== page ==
Tesco, is stocking plasters in a variety of skin tones as it tries to give a better reflection of racial diversity.
It said the plasters, which come in light, medium and dark shades, would “better represent the nation”.
The retailer said they were developed in response to an emotional tweet from a US man, who used a plaster matching his skin tone for the first time, reports BBC.
Tesco said it was the first UK supermarket to make such a move.
People welcomed the news on Twitter, although some questioned why it had taken so long.
Campaigner Sajda Mughal tweeted: “This is like that feeling as a WOC [woman of colour] growing up not being able to find the right tone of foundation apart from pink!!!… And finally somebody introduces it!!!”
Nicola Robinson, Tesco’s health, beauty and wellness director, said: “As one of the largest retailers in the UK, we understand that we have a responsibility to ensure our products reflect the diversity of our customers and colleagues.
“We believe the launch of our new skin tone plaster range is an important step and a move that we hope will be replicated by other retailers and supermarkets across the country.”
The supermarket giant developed the plasters after a tweet from Dominique Apollon, of US racial equality advocacy group Race Forward, went viral.
Mr Apollon said he was overwhelmed after using a plaster matching his skin tone for the first time, and “holding back tears”. It prompted more than 100,000 retweets and comments.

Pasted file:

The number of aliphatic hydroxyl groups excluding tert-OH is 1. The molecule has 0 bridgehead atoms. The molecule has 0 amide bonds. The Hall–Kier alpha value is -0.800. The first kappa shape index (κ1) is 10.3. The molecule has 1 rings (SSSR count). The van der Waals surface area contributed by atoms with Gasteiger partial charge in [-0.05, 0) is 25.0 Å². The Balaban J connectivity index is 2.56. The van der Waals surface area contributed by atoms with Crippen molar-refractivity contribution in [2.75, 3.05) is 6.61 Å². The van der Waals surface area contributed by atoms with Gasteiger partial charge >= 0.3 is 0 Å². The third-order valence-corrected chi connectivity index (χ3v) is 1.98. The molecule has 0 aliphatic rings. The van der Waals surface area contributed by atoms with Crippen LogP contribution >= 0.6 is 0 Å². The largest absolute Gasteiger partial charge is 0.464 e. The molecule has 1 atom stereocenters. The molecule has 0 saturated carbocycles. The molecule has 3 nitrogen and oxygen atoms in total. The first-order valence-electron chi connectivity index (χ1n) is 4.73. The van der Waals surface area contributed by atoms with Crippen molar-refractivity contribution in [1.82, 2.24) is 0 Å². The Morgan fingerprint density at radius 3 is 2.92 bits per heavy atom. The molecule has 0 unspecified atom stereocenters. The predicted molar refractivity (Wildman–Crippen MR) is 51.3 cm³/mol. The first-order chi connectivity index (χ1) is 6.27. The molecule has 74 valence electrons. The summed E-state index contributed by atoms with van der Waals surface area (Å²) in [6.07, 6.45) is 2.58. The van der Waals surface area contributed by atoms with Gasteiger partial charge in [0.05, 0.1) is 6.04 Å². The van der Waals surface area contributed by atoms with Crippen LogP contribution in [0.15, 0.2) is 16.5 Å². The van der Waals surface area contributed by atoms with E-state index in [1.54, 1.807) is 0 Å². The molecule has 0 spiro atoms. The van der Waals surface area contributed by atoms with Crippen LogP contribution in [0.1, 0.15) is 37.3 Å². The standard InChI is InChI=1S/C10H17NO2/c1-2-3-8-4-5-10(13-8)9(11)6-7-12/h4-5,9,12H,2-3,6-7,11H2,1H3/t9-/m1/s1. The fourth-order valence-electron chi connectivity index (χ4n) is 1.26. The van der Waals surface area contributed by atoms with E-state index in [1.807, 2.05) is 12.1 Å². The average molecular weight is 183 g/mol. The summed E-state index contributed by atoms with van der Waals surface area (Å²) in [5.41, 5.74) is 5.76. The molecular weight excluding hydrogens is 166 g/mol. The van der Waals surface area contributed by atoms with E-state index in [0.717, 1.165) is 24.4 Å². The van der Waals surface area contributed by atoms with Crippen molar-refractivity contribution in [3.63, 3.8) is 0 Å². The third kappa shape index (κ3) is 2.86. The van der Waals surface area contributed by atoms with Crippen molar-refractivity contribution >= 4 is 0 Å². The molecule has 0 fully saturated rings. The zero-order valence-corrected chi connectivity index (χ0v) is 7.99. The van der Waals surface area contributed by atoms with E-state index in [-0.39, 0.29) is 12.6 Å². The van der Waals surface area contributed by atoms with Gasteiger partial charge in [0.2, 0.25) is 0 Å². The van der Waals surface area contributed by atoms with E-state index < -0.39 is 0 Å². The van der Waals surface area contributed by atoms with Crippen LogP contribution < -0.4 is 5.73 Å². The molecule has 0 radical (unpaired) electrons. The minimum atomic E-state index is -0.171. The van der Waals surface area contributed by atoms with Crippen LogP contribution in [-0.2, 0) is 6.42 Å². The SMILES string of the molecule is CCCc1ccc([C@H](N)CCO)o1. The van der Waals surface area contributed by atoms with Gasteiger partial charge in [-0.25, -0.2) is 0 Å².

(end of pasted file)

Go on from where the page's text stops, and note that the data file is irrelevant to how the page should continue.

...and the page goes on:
Currently, people have little choice when it comes to buying plasters of diverse shades on the High Street. Boots does not stock plasters in multiple shades, although it does offer transparent ones.
Specialist brands are available online but can be expensive.
Tesco, which is the UK’s biggest seller of own-brand plasters, said its new plasters would be available at all of its 741 UK stores.
Superdrug told the BBC it will also be launching plasters for dark tone, medium tone and light tone skin in six weeks’ time across all of its stores. Boots also said it plans to launch plasters in a range of tones.
Nicola Paul, a diversity expert at Green Park, an executive search firm, welcomed the news.
“Not only is it the right thing to do but there is demand,” she said.
“Companies in the cosmetic industry realised the importance of producing products different skin tones years ago, though you’ll also find plenty of blogs and posts explaining they haven’t done enough.
“Some fashion retailers have considered their ranges, especially extending their ‘nude’ ranges beyond pale, be that shoes, tights or underwear.
“Supermarkets are very competitive when it comes to the sustainability agenda and it would be great to see more examples like this coming through.”